What I getting from your comments is that this has probably not been tested but someone thought “Hey let’s tell customers not to put copper there. It might not help them but it can’t hurt if we tell them that.”

@HardWater, that’s sounds a little harsh. As @AndyW mentioned, there are design rules to follow and what the Particle team did is to bring this information to people using the footprint.

We can definitely do tests to under how much the signal degrades but the general rule for antenna is to have a keep out.

I certainly don’t think that

this applies and i’m sure there’s thoughts put into this during the creation of footprint.

If you look at the Photon closely, there’s also a keepout area around the chip antenna. This is definitely be design and testing with the Antenna manufacturer/testing facility and not something random.

That’s not the process, and it was not my intention to make it appear that way.

The photon design has keepout areas in the 3 layers other than the top layer, this documentation simply expands that to the design guidelines when integrating the photon. The vertical spacing does matter, so a solid groundplane would behave differently depending on factors like the clearance between the photon and the board (was it socketed ? what kind of socket ?) and the impedance of the ground @ 2.4GHz.

I am sorry that the docs were not updated when you designed your board. Your board will probably work well since you are not directly surface mounting the photon to your board, even with copper in that area.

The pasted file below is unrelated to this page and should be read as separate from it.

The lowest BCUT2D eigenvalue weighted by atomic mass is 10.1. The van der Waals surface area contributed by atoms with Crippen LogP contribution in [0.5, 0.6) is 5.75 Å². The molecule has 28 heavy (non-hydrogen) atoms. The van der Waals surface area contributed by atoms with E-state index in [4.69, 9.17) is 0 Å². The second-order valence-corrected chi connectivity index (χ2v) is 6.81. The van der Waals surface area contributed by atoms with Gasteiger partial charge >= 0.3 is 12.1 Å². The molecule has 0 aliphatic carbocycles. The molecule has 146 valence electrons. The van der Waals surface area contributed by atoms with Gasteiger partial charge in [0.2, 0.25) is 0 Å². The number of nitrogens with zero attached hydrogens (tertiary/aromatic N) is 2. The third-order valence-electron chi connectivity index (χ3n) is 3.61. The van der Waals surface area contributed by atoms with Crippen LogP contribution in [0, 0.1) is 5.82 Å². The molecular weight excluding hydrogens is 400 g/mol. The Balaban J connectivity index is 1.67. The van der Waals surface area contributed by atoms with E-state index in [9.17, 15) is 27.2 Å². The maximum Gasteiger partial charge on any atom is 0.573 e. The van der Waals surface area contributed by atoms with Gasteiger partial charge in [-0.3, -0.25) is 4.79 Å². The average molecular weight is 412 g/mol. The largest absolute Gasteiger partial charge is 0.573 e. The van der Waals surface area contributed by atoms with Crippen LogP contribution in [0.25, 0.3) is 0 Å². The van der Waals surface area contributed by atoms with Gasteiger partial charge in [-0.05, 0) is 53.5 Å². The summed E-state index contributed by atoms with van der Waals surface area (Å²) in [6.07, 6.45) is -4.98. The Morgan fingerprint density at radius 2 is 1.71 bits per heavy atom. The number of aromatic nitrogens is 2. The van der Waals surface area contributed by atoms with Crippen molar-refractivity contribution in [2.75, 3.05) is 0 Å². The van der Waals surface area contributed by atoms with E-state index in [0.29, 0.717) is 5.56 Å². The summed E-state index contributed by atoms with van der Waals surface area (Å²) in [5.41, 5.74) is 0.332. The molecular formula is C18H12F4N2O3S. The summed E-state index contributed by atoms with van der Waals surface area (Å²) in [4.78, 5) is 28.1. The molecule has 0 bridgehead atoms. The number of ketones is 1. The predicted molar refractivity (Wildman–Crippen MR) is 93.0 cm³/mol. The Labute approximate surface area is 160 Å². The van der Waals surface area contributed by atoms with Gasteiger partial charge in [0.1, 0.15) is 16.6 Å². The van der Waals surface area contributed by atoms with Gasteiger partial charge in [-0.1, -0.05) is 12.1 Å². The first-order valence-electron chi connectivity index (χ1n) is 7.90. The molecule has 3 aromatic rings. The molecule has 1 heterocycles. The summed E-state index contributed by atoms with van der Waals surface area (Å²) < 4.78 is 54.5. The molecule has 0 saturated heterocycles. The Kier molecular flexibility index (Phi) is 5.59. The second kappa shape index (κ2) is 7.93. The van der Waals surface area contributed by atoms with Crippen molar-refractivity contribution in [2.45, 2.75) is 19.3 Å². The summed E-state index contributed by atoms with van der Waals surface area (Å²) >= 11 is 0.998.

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Hey @HardWater I’m sorry to hear you did not see this piece of information sooner! It has actually been in the Photon Datasheet since the first release in May, and not something we recently changed. This info never made it into the older Core datasheets, but has been recommended to anyone that posts their PCBs for review here on the forums. These are recommended best practices and you can choose to error more or less on the conservative side. The chip antenna on the Photon has a recommended ground plane keep out specified by the antenna MFG, and if you look at how antennas radiate, the keep out of the PCB should be a bit larger to cope with the height of the headers. If the Photon was a headerless version, it could probably stand to have a smaller keep out than the recommended one in the red dashed lines.

Probably beyond late now, but I’ll create a docs issue to add mention of the keep out area for the Core datasheets as well. We should simply be able to link to the new photon (with headers) land pattern with a note about the keep out.

As Andy says with a Photon up on headers, your ground plane won’t affect the performance too much… unless you are trying to reach a WAP on the other side of that ground plane.

I’m going to rename this topic to Core/Photon keepout zone to help people searching for this thing in the forums as well.

EDIT: Github issue added:

This is a pretty standard zone for a tiny-wifi device. I asked specifically about the core keepout about this time a year ago:

As mentioned, its basically impossible to test all the configs that people might put a RF device in, so keepouts are a recommendation vs. spec. It is pretty easy to come up with configurations where a design obeys the keepout completely and get little or no signal from the core/particle. These diagrams ought to be thought about as suggested boundaries on probable designs, your mileage my vary, especially with GHz signals.